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Which Wood Is Which?
General News · 10th July 2020
Carrie Saxifrage - CCFC
Each of these tree species has beauty and functionality. One holds the story of industrial logging of a species close to extinction from overharvest and climate change. The other holds the story of a forestry outfit which embodies reconciliation, sustainable harvest rates and economic opportunity for island residents.

Look at the end of the article to find out which wood is which.

And, for your next building project, consider using – or asking your builder to use - Western Hemlock for ceilings, cabinets, paneling and framing. Buying hemlock from a local miller supports the Community Forest, a project shared by the Klahoose First Nation and the Cortes Community Forest Cooperative. Western Hemlock trees have such a strong presence on Cortes because they don’t need as much sun as Douglas-fir and are not susceptible to deer browse.

For indoor uses, Western Hemlock shines. Known as a “white wood,” its straight grain and fine texture sand to a silky, reflective smoothness. Reflective surfaces brighten rooms, which makes hemlock a great choice for panelling, ceilings and cabinetry. Think of Olatunji Hall and the hemlock panelling above the wainscoting. Several recently built houses feature hemlock cabinets and some houses under restoration will have hemlock wall panels.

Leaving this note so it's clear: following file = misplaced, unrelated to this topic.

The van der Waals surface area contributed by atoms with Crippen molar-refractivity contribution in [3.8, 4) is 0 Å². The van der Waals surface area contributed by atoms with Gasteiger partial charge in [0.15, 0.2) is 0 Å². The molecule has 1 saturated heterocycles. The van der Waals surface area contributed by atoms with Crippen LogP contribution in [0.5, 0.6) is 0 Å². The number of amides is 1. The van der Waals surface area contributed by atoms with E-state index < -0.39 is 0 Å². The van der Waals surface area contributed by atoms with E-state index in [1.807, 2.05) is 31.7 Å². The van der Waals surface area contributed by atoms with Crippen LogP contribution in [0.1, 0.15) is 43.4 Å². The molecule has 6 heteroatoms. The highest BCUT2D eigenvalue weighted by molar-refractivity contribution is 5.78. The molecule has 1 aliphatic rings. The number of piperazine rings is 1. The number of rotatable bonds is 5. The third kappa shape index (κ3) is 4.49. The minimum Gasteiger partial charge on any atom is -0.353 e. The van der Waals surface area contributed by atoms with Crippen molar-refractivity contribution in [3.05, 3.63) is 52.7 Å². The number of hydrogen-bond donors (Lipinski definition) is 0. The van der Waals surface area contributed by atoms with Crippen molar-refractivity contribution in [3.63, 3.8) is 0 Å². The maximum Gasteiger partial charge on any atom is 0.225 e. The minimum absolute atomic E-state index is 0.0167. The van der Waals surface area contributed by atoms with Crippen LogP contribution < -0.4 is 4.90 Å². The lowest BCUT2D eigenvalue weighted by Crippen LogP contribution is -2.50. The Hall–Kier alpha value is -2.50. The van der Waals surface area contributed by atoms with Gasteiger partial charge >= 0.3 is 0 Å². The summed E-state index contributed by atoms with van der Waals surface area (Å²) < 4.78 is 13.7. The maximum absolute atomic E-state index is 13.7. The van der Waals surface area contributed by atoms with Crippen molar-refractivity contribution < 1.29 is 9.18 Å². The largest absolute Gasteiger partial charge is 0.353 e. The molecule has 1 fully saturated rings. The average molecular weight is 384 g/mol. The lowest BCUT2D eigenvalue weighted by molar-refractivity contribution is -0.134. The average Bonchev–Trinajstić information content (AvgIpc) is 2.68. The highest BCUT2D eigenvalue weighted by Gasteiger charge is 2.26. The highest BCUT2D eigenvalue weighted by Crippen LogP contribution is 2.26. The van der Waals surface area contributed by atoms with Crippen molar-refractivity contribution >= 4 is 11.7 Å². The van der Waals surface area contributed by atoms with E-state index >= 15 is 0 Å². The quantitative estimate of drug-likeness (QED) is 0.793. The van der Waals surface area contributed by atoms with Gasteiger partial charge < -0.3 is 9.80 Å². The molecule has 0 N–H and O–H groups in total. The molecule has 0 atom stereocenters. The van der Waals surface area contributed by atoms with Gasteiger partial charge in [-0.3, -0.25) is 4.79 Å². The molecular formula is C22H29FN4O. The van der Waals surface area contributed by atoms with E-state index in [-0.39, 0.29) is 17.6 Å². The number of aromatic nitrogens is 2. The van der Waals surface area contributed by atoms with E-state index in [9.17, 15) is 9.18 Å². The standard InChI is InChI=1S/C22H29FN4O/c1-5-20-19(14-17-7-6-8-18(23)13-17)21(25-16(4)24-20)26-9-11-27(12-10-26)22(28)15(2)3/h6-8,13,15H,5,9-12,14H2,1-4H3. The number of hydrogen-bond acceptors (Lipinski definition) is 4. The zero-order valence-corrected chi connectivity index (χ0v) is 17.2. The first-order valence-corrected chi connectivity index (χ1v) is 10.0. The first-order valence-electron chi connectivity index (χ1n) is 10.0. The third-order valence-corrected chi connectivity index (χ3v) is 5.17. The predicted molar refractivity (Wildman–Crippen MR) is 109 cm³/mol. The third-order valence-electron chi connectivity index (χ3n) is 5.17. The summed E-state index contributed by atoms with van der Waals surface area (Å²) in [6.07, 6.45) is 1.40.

For ceilings, hemlock is a great substitute for pine from the interior. It takes color well so it can be brightened further for ceilings by using a whitewash which still lets the wood texture shine through.

When used outdoors, hemlock boards rot quickly because the wood has no resin. But it makes a strong framing timber. It firmly holds nails and screws and, after a year of seasoning, it accepts them much more readily than a similar board of Douglas-fir. It also has a reputation for resisting termites. When David Shipway recently tore off his 45 year old roof, the Doug-fir rafters were riddled with powder worm, but the hemlock rafters remained strong. Nor can David recall seeing a carpenter ant infestation of hemlock wood at any point in his building career.

In addition to beauty and functionality, wood holds a story. The story of Western Hemlock from the Community Forest is one of reconciliation, sustainable harvest rates and economic opportunity for island residents.

So which wood is which?

Western Hemlock is on left, Yellow Cedar is on right.